Around the same time, Joshua Karliner, in the essay “Where Do We Go From Here?” published in the online magazine CorpWatch, warned that the movement risked becoming marginalized— "a mere footnote to an ongoing narrative of injustice and war”—if it didn’t “assert the relevance of our issues in a sophisticated and nuanced way.”

In the midst of this movement soul searching, in 2003 the United States invaded and occupied Iraq. For the next six years many domestic activists took a hiatus from confronting corporate globalization and pushed for an end to the killing in the Middle East.

“[T]he focus of progressive attention tends to shift in that period,” says Mark Engler, a senior analyst with Foreign Policy in Focus. “With the financial collapse you see a return to some of the attention given to these issues [of globalization]. There is definitely a tremendous amount of public outrage around the world about…neoliberal capitalism’s failure to support working people.”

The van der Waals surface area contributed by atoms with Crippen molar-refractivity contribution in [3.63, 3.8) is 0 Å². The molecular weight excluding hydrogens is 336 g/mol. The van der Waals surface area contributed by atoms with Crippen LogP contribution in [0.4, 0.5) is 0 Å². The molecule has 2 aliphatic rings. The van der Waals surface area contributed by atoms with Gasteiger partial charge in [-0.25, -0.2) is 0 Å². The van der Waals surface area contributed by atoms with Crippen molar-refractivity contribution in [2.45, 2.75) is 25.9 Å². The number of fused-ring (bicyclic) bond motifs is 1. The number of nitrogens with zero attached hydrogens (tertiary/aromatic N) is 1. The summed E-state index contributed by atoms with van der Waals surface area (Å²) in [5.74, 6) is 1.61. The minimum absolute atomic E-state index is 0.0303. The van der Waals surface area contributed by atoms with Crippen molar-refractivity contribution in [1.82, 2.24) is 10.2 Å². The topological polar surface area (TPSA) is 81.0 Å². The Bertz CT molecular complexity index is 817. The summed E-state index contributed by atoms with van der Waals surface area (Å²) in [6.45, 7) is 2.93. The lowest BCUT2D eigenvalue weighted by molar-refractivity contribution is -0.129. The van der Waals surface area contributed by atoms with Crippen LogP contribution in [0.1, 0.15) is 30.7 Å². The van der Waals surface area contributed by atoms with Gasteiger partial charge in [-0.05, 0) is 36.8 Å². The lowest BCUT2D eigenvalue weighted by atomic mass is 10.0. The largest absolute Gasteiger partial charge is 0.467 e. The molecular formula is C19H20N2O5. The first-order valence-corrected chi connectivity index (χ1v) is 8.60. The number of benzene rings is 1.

That outrage was on display in the streets of Pittsburgh, where thousands of youth who cut their teeth protesting the Iraq War joined thousands more veteran activists in challenging the G-20 on issues ranging from trade to the environment.

Whether the larger coalition of groups protesting neoliberalism —which by 2002 had rejected the term anti-globalization in favor of “global justice”—will succeed in fully leveraging this momentum depends on the extent to which it has heeded the calls to evolve following 9/11.

Among the more persistent criticisms has been the movement’s emphasis on polemics over positing constructive alternatives to prevailing global policy. “There were so many negative things happening, we didn’t really have time to think about how the movement was unfolding,” Dobbin says. “In trying to enlighten people to what was wrong, we ended up telling them over and over how bad things were instead of telling people how it could be better.”

Eight years after he called for a movement-wide “reassessment,” Dobbin says the global justice movement has begun to articulate its vision and build the foundations necessary for realizing it. The World Social Forum (WSF) is an example of this, he says.